In fact, with the decreasing popularity of thin innerspring mattresses, many box springs today do not contain coils either, even though the term “box spring” is still used to describe them. 

Pros and cons of a foundation

Here are the main benefits of drawbacks that come with a mattress foundation.

Pros of a foundation

Cons of a foundation

Provides strong support for a mattress

Can be heavy

Extremely durable

Might lack give

Compatible with most mattress types, even heavier ones

Might make a thinner mattress feel firmer

Saatva foundation sizes and prices 

Saatva offers a handcrafted mattress foundation for all mattress sizes at the following prices:

  • Twin: $195
  • Twin XL: $199
  • Full: $265
  • Queen: $325
  • Split Queen: $345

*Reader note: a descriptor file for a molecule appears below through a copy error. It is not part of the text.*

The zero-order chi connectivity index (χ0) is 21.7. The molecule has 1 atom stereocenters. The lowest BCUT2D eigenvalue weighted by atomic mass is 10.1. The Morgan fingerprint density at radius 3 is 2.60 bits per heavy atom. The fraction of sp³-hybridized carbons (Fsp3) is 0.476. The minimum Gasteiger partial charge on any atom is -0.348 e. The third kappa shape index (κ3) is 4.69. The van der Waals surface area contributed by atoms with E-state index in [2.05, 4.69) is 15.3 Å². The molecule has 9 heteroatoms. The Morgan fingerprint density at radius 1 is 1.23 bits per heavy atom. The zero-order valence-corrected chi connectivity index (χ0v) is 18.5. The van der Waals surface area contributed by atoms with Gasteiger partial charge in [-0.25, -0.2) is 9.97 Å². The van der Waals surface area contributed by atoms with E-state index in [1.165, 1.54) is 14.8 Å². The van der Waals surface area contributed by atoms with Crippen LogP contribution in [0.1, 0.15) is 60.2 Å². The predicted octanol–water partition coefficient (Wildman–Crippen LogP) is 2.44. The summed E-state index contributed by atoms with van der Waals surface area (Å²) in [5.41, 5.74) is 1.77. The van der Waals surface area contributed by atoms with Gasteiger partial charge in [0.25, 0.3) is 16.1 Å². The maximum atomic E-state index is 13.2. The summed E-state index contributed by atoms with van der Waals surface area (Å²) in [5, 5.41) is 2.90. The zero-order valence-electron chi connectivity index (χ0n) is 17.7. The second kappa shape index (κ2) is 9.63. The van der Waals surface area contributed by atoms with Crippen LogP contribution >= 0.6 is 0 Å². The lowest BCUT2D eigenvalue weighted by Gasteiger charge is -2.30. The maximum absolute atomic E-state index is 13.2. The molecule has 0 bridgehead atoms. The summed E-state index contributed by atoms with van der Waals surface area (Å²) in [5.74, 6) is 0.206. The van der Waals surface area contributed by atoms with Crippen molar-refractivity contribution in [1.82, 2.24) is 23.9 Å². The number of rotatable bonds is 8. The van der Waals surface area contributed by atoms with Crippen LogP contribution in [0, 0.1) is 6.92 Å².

• King / Split King: $398
  • Cal King / Split Cal King: $398

Differences between a box spring and foundation 

Both box springs and foundations raise your mattress to a comfortable level and can be good bed bases for your mattress, depending on your mattress type. Here are some essential differences to keep in mind when making your choice:

Comparison

Box spring

Foundation

Support

Provides support for your mattress while adding some give

Provides sturdy support for your mattress without any give

Durability

Coils may break over time, significantly decreasing support

Extremely durable, the same support for years to come

Weight

Typically lighter than a foundation

Heavy, makes transportation difficult

Mattress compatibility

Best suited to innerspring mattresses, not compatible with other mattress types

Compatible with all mattress types

Average price (queen)

$100-$300

$200-$500

Other types of bed bases